THIS week saw the BBC Director General Tony Hall apologising for the use of the N-word by social affairs correspondent Fiona Lamdin in a news report about the horrific hit-and-run attack in Bristol of a black NHS worker and musician nicknamed K-Dogg. His attackers had allegedly used the word as they drove their car at him. K-Dogg himself and his family asked that the racist language be reported upon. The BBC received nearly 19,000 complaints about the use of the word, a black DJ resigned from his job at the BBC in protest, and once again we were reminded how important our use of language is to combat racism, and how we need to be constantly checking ourselves about the language we use.

Although normally I would be the first to use acronyms like 'N-word’, ‘P-word’ or ‘F-word’ instead of the actual words, whilst writing or speaking, I might have paused for a split second to think about this particular instance had I been one of the senior editorial figures asked for advice on this matter – simply because the family of the victim themselves were apparently keen that the full word was reported on.

But the reality is that no-one – absolutely no-one – in the TV or radio audience needs to hear the full word rolling off the tongue to appreciate its utter offensiveness. It screams of insult and discrimination and degradation. And whilst the victim and his family might have been, unsurprisingly, reacting emotionally in wanting the full impact to be reported upon, it’s the job of editorial advisers to take a more removed, but at the same time, informed view.

When reporting on stories like this it is a difficult balance between contextualising the language and the story, and causing deep distress and upset to some members of the audience. It would have been one of those moments where having an adviser who has lived with the pain and impact of the use of the N-word would have been very helpful.

Words like the F-word or the C-word are offensive to the majority of the audience so there’s no discussion of whether the full words are used during news bulletins, especially before the watershed – they are simply not used.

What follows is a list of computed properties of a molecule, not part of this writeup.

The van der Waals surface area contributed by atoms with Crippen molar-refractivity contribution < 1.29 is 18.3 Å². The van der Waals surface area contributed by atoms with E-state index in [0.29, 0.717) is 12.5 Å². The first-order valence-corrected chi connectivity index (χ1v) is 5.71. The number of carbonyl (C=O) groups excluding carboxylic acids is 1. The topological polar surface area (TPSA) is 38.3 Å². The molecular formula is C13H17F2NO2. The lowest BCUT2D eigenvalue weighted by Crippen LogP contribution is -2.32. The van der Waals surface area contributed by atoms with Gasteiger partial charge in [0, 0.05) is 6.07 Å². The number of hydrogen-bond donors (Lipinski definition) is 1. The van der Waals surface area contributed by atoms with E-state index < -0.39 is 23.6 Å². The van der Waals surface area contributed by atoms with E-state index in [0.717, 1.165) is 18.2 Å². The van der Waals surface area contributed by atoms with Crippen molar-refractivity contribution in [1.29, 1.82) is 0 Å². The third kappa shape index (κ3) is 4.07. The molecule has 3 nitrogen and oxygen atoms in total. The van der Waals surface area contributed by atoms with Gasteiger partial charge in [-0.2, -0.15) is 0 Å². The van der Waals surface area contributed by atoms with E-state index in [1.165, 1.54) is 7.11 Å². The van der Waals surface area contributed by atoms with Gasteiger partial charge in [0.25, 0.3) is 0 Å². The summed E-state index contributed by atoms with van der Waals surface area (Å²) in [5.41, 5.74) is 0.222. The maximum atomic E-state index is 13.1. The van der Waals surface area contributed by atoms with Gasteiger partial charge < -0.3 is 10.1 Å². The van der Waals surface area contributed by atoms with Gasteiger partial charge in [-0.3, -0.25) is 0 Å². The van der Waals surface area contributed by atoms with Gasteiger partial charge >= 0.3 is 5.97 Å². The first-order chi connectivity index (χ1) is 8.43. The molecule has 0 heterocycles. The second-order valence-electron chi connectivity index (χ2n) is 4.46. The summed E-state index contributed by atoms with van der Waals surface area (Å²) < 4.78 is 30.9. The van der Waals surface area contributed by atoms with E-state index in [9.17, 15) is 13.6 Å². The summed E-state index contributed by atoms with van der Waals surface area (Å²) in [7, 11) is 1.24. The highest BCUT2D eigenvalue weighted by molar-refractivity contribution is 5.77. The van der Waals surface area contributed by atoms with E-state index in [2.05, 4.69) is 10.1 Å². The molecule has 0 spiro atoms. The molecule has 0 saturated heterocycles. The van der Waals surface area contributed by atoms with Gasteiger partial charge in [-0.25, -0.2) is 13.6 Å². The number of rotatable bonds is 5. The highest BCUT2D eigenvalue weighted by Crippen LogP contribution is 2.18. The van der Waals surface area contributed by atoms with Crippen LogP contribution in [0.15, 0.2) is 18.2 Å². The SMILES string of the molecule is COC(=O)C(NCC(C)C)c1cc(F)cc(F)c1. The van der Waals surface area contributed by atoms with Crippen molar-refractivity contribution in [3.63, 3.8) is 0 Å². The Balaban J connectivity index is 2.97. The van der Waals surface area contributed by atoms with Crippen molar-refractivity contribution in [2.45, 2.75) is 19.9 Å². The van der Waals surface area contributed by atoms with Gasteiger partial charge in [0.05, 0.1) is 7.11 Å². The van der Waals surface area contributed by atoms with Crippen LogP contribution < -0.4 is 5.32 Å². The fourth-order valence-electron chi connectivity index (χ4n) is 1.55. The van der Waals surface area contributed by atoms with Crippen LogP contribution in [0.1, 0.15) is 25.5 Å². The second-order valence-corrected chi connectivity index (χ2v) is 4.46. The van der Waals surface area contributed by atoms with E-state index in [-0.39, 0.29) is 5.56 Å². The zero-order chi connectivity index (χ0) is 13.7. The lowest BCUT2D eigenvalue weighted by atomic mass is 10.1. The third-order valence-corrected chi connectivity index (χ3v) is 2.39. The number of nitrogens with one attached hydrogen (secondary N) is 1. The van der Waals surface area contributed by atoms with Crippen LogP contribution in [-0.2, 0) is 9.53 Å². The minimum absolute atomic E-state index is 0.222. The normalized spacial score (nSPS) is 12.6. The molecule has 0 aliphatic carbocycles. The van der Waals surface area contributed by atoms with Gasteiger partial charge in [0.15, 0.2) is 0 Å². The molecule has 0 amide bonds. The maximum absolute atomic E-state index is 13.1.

Racist slurs like the N-word or the P-word are as offensive, I would argue, so similarly there is absolutely no need to hear or see the actual words. In fact, arguably, the N-word is more offensive because it relates to real world experiences that debased and dehumanised black people during the period of trans-Atlantic slavery and beyond. It is why the DJ who quit, DJ Sideman, said in a statement that the action of his employer, “feels like a slap in the face of our community”.

Here was a word that had come to epitomise and encapsulate hundreds of years of oppression and hatred being used on one of the world’s most admired platforms, surely sending out the wrong message on language use. So much work by organisations, media and government has been done since the death of George Floyd to bring a more comprehensive awareness of issues around racism, and one thing has become clear – language matters.

It’s important we don’t become desensitised to the horror of the word and its associations – lynchings, debasement and discrimination. That’s what the N-word represents. The P-word similarly has its routes in 1970s P***-bashing, a more modern but still racist phenomenon which spawned the abusive word of choice of the 1980s and beyond, for anyone with a couple more drops of melanin in their skin. Daubed on walls around British cities, there was never any doubt as to the offensiveness of the words back then.

There is a complication around the use of the N-word, of course, and that is the use of the word by some black people between themselves to mean “friend” which has two implications: Firstly, that many non-black people complain that it’s unfair that black people can use the word and the rest of us can’t. Secondly, by doing so they are arguably making us all a bit blasé about the use of the word. But if language is power then taking control of language and how it is used is very much part of the agenda to redress the imbalance of power of the past and create an equilibrium. The debate about using it as a way of “reclaiming” it continues within the black community, and so it should. For the rest of us it means asking questions, educating ourselves and thinking about the words we might have seen on walls when wondering if a word is offensive or not.

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